Today’s Solutions: April 18, 2024

Cultures that are deeply ingrained with the concept of machismo, or the belief that men must be dominant, often have issues surrounding abuse and violence against women.

While there are many women-centered movements and support lines, men who are willing but struggling to move past machismo don’t have anywhere to turn that can help them understand their emotions and control their impulses—until now.

The Calm Line in Bogotá, Colombia puts men at the center of the conversation surrounding violence against women and aims to address the ideology behind the actions.

The specialized hotline was launched by the government of Claudia López, who was elected as the first woman and openly gay mayor of Bogotá. López has prioritized combating oppression and machismo in her government’s plan through the hotline and other various initiatives, such as a new school set to open next month in Bogotá called “Men in Care.”

Here, husbands and fathers will learn how to take care of their homes, children, and partners properly and respectfully. The question that remains is whether men will willingly attend—Colombian men admit to recognizing that machismo exists in their culture, but far fewer are able to see it in their own actions.

For instance, 58-year-old taxi driver Pedro Torres says that the Calm Line is a “good idea,” but thinks men may be too embarrassed to call and is unsure whether the service was even necessary.

However, according to government data, a woman is sexually assaulted every 34 minutes in Colombia, which speaks to the need for a service like the Calm Line.

Women from Mexico to Argentina have participated vocally in the #MeToo or #YoTambien movement, and have engaged in mass protests to push for the legalization of abortion and for the end of gender-based violence. Their feminist anthem, “A Rapist in Your Path,” which was written by a Chilean feminist collective, calls for the responsibility for sexual abuse to be exclusively placed on men, saying: “The fault was not mine, or where I was, or how I dressed. The rapist is you.”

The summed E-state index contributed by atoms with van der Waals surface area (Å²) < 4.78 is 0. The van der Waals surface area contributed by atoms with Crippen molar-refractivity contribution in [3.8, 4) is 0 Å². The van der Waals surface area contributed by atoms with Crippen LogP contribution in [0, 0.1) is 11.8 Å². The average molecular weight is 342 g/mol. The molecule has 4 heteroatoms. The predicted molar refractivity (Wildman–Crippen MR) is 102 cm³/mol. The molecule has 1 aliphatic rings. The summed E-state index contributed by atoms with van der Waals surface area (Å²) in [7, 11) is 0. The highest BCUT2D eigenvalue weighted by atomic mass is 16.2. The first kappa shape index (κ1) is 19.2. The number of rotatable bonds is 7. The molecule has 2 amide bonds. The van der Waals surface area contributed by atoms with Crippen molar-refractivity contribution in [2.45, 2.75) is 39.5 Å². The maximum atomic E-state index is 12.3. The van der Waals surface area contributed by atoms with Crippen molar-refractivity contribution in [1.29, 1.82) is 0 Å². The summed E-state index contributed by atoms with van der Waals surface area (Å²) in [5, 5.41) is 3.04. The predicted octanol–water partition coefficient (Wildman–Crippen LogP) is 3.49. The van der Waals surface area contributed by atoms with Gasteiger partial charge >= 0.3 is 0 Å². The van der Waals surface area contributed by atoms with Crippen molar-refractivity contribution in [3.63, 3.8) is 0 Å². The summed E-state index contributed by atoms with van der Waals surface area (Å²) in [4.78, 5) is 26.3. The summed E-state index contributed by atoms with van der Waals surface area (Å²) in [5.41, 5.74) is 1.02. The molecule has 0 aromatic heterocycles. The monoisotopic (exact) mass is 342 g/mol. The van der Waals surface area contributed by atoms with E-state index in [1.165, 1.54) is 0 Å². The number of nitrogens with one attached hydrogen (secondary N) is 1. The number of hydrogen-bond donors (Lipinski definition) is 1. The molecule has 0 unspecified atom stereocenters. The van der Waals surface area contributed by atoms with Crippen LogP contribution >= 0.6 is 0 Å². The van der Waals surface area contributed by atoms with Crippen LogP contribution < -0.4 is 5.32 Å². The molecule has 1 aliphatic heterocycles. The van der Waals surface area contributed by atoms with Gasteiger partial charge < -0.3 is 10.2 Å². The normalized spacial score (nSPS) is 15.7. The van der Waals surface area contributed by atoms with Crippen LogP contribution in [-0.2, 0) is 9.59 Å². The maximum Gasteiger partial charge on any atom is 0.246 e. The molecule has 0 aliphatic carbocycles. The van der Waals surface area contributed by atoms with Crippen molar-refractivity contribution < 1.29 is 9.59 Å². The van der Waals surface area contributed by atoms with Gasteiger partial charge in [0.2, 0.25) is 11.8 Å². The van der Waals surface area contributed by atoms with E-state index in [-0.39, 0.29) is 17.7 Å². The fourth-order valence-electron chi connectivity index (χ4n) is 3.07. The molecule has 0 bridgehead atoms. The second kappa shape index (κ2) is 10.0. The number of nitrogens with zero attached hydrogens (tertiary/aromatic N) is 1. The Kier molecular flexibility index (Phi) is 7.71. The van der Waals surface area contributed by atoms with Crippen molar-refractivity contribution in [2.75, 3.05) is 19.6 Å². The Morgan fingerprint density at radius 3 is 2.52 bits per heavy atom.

This is the context from which the Calm Line was born. The hotline, which is run by around a dozen psychologists in a small office overlooking the city, is receiving calls from men at a rate of around 12 per day. “I believed, and others believed, that men who commit violence would not call us to ask for help,” said 26-year-old Daniel Galeano, one of the psychologists. “But something is happening, and maybe it’s that those old masculine models don’t work anymore.”

The Calm Line is advertised on social media, television, and radio, and even on an associated TV miniseries called “Calm,” which features a cast of four male friends who support each other as they battle anger and control issues.

The Calm Line joins many other initiatives such as the workshops on “micromachismos,” or machista microaggressions, that are being hosted by university students across Colombia. Other nonprofits in Mexico, Costa Rica, and Brazil have also started offering therapy or courses that focus on healthy masculinity, while some governments go beyond supporting education for abusers and now endorse fatherhood classes.

Around Latin America, men’s collectives with names like “Men at Work” are meeting up regularly to discuss their roles in the patriarchy as well as diverse ways they can be a man, so that they can learn how to break out of the narrow masculine identity that machismo demands they fulfill.

The hope is that these proactive, preventative, men-focused initiatives will be more effective in eradicating machismo from these cultures than punishing abusers through the penal system after the fact.

According to Mauro A. Vargas Urías the founder and director of Gendes, a Mexican organization that examines masculinity, there is hope. “Because [machismo]’s a system that we learned, we can unlearn it to relearn.”

Image source: The New York Times/Federico Rios

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